|Summary: The collapse of Queensland property financier Wickham Securities has dealt another blow to small investors. But there are several steps that can be taken to reduce the risk of losing one’s money, which in some cases will mean steering clear altogether.|
|Key take-out: Even companies under regulatory oversight can slip through the cracks. Do your homework and be aware of the risks.|
|Key beneficiaries: SMSF trustees and general investors. Category: Portfolio management.|
This week was overshadowed by yet another finance company going into administration, the Queensland property financier Wickham Securities.
Investors – reported to be almost entirely superannuation funds, with the vast majority of them self-managed funds – stand to lose up to $27 million invested through unsecured deposit notes called debentures.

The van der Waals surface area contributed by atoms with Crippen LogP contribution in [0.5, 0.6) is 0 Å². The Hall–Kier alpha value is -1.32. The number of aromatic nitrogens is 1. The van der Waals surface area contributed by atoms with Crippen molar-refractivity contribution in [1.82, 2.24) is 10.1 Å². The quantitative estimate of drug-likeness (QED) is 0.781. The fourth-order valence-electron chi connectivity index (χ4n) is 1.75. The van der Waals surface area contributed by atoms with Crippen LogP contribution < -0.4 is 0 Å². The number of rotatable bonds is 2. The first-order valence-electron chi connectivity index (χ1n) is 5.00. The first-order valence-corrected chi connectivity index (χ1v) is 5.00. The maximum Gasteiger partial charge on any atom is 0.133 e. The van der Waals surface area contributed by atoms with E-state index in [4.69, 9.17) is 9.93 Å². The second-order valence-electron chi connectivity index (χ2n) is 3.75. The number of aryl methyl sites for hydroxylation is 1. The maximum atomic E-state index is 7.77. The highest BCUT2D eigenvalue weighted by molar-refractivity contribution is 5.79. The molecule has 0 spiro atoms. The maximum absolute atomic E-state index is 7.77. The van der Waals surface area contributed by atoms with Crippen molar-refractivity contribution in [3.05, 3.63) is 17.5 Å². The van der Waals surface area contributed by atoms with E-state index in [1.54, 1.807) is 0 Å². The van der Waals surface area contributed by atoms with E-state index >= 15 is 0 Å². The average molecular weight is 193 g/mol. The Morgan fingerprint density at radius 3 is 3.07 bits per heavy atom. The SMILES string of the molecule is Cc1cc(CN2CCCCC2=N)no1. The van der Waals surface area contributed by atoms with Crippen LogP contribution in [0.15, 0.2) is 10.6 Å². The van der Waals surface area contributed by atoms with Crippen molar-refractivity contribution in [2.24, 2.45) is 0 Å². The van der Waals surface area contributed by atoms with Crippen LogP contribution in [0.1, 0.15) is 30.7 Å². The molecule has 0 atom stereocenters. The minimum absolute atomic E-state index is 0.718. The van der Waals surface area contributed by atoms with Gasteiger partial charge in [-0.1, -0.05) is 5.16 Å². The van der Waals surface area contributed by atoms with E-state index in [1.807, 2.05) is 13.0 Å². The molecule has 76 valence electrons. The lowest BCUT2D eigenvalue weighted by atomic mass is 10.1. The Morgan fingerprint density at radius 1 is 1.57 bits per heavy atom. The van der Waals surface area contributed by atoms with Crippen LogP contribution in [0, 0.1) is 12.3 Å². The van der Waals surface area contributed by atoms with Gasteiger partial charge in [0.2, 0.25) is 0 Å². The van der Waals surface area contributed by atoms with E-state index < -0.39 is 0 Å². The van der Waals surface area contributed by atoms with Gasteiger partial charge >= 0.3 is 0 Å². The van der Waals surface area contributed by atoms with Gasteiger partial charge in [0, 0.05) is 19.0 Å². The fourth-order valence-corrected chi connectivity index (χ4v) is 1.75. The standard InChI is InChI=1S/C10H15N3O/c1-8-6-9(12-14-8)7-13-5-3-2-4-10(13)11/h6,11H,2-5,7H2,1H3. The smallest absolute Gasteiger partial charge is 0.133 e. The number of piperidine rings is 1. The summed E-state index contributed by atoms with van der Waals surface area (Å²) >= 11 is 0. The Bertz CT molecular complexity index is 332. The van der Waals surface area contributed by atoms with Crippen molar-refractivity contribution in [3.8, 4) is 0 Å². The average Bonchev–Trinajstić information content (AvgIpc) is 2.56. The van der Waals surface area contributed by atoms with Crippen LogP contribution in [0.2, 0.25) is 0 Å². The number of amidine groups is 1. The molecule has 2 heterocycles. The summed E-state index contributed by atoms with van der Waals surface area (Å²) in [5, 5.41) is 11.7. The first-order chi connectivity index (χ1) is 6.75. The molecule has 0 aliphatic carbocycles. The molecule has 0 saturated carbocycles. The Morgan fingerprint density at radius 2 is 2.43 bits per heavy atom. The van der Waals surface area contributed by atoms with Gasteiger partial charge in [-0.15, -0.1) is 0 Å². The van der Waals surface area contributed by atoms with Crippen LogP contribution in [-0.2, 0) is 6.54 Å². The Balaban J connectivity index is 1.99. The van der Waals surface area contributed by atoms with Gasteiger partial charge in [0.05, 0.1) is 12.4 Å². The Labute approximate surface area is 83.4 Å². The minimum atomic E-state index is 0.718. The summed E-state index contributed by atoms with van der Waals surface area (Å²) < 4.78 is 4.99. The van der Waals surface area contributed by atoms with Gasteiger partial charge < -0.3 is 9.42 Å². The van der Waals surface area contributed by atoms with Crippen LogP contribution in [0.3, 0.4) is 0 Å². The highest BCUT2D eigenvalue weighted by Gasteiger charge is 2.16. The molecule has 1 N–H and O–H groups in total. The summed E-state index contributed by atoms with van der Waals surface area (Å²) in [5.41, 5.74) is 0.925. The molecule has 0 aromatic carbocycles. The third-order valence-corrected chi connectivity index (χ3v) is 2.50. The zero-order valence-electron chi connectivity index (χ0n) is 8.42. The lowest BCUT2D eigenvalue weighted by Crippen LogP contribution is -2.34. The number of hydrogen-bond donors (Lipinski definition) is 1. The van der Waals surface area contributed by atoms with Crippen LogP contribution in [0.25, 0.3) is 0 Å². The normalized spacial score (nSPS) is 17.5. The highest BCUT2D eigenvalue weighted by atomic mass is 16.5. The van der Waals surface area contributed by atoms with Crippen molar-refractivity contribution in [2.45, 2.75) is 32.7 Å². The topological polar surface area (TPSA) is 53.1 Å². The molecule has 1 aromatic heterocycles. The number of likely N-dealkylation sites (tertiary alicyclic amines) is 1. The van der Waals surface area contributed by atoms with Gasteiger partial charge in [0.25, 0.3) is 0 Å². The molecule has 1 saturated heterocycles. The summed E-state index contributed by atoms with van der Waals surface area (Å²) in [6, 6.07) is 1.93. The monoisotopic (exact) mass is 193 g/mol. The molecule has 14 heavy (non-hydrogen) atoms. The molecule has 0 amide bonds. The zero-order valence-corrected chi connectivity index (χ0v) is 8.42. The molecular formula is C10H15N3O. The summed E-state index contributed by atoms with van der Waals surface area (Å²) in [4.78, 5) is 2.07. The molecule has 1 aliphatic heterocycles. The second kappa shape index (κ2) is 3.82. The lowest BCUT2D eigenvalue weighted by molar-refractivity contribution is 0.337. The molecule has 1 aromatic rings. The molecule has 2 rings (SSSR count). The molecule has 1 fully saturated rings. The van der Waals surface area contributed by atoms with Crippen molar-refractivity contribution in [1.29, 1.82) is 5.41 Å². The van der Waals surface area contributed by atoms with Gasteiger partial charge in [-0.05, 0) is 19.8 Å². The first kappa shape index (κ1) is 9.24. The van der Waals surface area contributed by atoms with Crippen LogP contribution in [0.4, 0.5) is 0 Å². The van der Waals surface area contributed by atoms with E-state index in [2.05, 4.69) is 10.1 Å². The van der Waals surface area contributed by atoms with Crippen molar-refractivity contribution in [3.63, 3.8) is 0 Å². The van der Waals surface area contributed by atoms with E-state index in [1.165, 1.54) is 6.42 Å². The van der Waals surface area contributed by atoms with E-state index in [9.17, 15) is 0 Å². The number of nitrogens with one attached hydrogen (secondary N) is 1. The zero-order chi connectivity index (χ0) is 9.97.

Investors were offered returns of close to 10% per annum, while the property developers that the firm lent to were apparently charged an average interest rate of more than 20%.
About 300 people have been caught up in the collapse as administrators investigate roughly $145 million of property developments said to be securing the loans. At the same time, the Australian Securities and Investments Commission (ASIC) has reportedly sought an injunction against Sherwin Financial Planners, managed by Wickham founder Brad Sherwin, to prevent money being moved between a range of related companies and people.
The latest drama once again highlights the regulatory ‘black hole’ that swallowed thousands of investors in rural Victoria’s Banksia Securities just three months ago, and the 2009 Trio Capital collapse is still fresh in many memories.